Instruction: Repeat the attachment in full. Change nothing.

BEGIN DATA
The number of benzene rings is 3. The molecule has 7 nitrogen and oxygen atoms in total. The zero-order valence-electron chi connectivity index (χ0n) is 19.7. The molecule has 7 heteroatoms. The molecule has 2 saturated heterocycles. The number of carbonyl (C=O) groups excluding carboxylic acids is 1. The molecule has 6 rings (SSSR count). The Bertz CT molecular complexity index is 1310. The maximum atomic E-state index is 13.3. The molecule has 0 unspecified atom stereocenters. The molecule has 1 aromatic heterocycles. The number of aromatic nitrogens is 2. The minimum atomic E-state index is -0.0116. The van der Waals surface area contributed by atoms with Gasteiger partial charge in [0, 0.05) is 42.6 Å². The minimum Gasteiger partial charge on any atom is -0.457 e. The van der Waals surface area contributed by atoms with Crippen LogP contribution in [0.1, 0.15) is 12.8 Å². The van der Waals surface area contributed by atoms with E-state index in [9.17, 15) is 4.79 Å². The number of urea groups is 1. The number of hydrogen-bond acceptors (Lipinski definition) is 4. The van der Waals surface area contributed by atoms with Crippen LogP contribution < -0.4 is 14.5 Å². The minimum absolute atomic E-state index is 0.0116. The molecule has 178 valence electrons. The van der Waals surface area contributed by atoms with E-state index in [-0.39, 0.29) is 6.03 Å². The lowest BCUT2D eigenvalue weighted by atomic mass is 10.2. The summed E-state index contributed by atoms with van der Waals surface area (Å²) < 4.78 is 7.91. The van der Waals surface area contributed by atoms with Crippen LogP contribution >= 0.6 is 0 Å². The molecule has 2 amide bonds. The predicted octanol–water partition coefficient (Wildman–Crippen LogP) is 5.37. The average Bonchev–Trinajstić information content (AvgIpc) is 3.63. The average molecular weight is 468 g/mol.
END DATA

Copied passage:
The number of benzene rings is 3. The molecule has 7 nitrogen and oxygen atoms in total. The zero-order valence-electron chi connectivity index (χ0n) is 19.7. The molecule has 7 heteroatoms. The molecule has 2 saturated heterocycles. The number of carbonyl (C=O) groups excluding carboxylic acids is 1. The molecule has 6 rings (SSSR count). The Bertz CT molecular complexity index is 1310. The maximum atomic E-state index is 13.3. The molecule has 0 unspecified atom stereocenters. The molecule has 1 aromatic heterocycles. The number of aromatic nitrogens is 2. The minimum atomic E-state index is -0.0116. The van der Waals surface area contributed by atoms with Gasteiger partial charge in [0, 0.05) is 42.6 Å². The minimum Gasteiger partial charge on any atom is -0.457 e. The van der Waals surface area contributed by atoms with Crippen LogP contribution in [0.1, 0.15) is 12.8 Å². The van der Waals surface area contributed by atoms with E-state index in [9.17, 15) is 4.79 Å². The number of urea groups is 1. The number of hydrogen-bond acceptors (Lipinski definition) is 4. The van der Waals surface area contributed by atoms with Crippen LogP contribution < -0.4 is 14.5 Å². The minimum absolute atomic E-state index is 0.0116. The molecule has 178 valence electrons. The van der Waals surface area contributed by atoms with E-state index in [-0.39, 0.29) is 6.03 Å². The lowest BCUT2D eigenvalue weighted by atomic mass is 10.2. The summed E-state index contributed by atoms with van der Waals surface area (Å²) < 4.78 is 7.91. The van der Waals surface area contributed by atoms with Crippen LogP contribution >= 0.6 is 0 Å². The molecule has 2 amide bonds. The predicted octanol–water partition coefficient (Wildman–Crippen LogP) is 5.37. The average Bonchev–Trinajstić information content (AvgIpc) is 3.63. The average molecular weight is 468 g/mol.